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Patients and Outcomes
 


+ Utilization & Outcomes
+ Patients' Stories
   - Keone Penn
   - Gayle Serls
   - Katherine Marguerite Sutter
   - Robert Lopez-Lengowski
   - Mitch Santana
   - Stephen R. Sprague
   - Spencer Barsh
   - Jacyln Albanese
   - Anthony Dones
   - Heidi Tweten
   - Erik Haines


 

Mitch Santana

Mitch Santana was not yet two years old, extremely ill with infantile acute lymphocytic leukemia (ALL). Mitch had no brothers or sisters with matching bone marrow. So Mitch, his family and doctors anxiously waited for someone, somewhere, who matched Mitch's tissue types exactly and was willing to undergo the somewhat daunting process of having his or her bone marrow harvested surgically. But there were no matched unrelated donors in any registry worldwide.

Mitch had been diagnosed on October 1, 1992, when he was 9 ½ months old. He was in the middle of intensive treatment when he relapsed six months later. Mitch's doctors treated him again with intensive chemotherapy to get him back in remission, but they told his family that he would again relapse. With no related marrow donor, they had only two options: an unrelated cord blood transplant or an autologous transplant. On September 13, 1993, Mitch got a transplant at Duke University with a cord blood unit from the NCBP. On September 12, his brother, Brad, had turned nine years old. As his mother, Minnie Santana says: "Now Mitch and his brother have back-to-back birthdays. Mitch has two birthdays, his transplant day and the day he was born."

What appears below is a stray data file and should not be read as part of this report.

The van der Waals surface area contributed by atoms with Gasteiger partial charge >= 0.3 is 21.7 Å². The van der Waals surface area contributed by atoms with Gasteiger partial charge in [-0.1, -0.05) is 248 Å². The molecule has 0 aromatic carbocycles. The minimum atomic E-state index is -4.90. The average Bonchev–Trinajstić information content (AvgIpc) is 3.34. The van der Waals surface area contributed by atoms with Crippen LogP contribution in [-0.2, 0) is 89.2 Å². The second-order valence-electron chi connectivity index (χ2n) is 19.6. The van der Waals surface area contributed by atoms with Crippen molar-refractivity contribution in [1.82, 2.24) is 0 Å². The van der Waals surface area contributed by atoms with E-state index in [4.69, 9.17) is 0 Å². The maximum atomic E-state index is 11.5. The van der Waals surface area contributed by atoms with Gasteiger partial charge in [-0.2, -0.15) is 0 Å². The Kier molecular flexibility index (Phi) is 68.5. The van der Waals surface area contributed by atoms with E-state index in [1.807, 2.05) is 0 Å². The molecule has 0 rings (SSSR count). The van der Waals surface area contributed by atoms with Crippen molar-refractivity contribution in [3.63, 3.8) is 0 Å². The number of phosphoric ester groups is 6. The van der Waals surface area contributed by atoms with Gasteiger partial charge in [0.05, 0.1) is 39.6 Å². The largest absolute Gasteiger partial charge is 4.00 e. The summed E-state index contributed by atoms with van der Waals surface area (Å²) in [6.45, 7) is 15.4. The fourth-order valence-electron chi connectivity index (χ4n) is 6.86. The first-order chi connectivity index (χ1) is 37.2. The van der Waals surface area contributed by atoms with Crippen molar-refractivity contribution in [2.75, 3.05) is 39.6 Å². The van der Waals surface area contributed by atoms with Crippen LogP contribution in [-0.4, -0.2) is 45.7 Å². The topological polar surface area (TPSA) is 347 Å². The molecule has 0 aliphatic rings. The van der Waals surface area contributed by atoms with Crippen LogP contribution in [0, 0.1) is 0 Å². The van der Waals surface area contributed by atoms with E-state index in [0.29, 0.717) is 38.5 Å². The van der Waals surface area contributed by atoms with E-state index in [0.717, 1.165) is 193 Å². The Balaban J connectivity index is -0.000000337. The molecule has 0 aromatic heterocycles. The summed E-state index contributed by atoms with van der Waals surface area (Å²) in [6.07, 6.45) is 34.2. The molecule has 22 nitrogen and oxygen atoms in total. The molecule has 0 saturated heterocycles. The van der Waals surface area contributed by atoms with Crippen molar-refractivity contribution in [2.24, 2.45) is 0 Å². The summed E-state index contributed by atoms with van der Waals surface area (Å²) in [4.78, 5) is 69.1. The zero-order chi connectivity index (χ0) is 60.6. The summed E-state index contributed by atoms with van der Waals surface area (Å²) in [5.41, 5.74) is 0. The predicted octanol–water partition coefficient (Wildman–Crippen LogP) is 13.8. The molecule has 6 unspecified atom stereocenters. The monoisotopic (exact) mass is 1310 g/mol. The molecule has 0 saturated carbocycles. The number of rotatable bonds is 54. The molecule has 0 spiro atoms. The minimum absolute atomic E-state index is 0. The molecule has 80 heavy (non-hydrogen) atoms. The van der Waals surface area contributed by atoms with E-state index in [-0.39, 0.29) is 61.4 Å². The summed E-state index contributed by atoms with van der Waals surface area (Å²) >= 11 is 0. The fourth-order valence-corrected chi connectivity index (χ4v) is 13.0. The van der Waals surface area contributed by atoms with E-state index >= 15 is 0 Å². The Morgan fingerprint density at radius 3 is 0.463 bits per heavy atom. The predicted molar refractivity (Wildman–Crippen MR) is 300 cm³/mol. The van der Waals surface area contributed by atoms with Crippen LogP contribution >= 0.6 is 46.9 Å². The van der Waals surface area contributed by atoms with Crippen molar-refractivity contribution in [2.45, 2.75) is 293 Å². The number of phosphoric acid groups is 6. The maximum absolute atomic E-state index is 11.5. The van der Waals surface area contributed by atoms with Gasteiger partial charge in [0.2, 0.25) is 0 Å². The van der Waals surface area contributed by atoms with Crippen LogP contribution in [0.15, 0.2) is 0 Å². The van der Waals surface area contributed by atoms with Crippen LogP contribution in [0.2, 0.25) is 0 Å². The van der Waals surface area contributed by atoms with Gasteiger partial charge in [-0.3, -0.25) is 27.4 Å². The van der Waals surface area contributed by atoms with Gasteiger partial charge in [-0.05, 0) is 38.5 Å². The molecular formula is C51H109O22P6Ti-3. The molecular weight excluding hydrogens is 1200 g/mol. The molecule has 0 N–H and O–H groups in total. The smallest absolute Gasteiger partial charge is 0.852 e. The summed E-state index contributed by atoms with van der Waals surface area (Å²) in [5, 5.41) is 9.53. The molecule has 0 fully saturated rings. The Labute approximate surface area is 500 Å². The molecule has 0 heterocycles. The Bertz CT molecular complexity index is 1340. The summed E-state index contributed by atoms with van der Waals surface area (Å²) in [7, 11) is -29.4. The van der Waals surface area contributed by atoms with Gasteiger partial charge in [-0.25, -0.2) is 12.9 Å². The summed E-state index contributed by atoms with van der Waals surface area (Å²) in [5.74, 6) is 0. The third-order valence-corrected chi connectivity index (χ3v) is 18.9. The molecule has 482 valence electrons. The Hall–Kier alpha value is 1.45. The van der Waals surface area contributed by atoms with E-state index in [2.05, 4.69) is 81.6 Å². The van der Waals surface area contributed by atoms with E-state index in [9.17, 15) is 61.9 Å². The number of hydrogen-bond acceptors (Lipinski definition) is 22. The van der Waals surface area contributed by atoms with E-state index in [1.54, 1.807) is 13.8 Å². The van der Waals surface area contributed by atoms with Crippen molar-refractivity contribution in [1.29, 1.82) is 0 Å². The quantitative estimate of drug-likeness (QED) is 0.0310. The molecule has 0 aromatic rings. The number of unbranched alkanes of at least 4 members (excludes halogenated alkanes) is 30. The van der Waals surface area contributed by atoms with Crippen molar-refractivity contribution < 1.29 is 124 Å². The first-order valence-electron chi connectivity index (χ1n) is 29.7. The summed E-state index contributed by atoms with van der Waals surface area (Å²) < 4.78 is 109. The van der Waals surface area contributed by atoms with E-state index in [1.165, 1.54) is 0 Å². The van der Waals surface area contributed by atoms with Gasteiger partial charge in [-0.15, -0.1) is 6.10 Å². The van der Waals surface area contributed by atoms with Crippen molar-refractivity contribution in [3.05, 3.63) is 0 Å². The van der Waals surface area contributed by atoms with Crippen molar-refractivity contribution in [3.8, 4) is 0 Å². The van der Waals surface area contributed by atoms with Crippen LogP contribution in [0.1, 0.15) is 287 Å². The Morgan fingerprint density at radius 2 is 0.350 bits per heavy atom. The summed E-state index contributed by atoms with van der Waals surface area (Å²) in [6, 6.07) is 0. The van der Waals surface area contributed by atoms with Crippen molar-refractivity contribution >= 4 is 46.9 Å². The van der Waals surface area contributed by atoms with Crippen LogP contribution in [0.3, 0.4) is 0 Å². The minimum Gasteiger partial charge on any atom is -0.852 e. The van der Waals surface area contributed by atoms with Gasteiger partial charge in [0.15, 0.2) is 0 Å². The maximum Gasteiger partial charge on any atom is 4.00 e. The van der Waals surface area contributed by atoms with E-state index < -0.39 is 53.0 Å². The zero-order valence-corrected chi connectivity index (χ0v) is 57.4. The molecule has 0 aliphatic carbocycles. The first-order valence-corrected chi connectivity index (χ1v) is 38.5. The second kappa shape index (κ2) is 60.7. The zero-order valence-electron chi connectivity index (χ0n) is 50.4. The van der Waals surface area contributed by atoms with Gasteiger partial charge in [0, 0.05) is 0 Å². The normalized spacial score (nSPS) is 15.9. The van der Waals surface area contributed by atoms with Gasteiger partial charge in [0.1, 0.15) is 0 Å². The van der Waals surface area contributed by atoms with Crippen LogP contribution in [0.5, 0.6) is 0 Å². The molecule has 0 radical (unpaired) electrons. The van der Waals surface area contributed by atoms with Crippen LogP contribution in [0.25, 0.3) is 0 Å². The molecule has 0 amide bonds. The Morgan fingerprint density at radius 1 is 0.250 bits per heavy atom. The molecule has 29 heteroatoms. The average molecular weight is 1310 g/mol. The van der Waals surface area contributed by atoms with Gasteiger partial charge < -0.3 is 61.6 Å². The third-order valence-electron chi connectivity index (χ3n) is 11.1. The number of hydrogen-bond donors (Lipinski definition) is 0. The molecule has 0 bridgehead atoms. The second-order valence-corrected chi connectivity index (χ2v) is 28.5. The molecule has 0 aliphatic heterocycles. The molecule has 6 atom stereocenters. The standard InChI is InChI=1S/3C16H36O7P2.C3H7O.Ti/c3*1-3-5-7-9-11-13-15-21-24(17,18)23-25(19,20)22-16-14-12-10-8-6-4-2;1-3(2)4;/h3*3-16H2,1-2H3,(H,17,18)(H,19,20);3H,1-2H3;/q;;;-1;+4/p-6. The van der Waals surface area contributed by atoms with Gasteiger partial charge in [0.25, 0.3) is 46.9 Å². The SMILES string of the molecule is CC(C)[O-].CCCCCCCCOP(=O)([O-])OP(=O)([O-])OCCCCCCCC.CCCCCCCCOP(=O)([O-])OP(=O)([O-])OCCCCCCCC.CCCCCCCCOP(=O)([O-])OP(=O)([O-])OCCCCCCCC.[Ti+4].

Mitch came home from the hospital right before he turned two years old. Now 16 years after his transplant, he is considered cured and is doing great. Mitch is now a happy, healthy young adolescent.

 

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Mitch Santana

In 1993, Mitch Santana became the second person ever to be treated by a transplant of cord blood stem cells from an anonymous, unrelated donor. Dr. Joanne Kurtzberg of Duke Medical Center performed Mitch's transplant when he was less than two years old to treat infantile acute lymphocytic leukemia. Mitch is considered cured of his leukemia and is the longest survivor in the world of an unrelated cord blood transplant.

 

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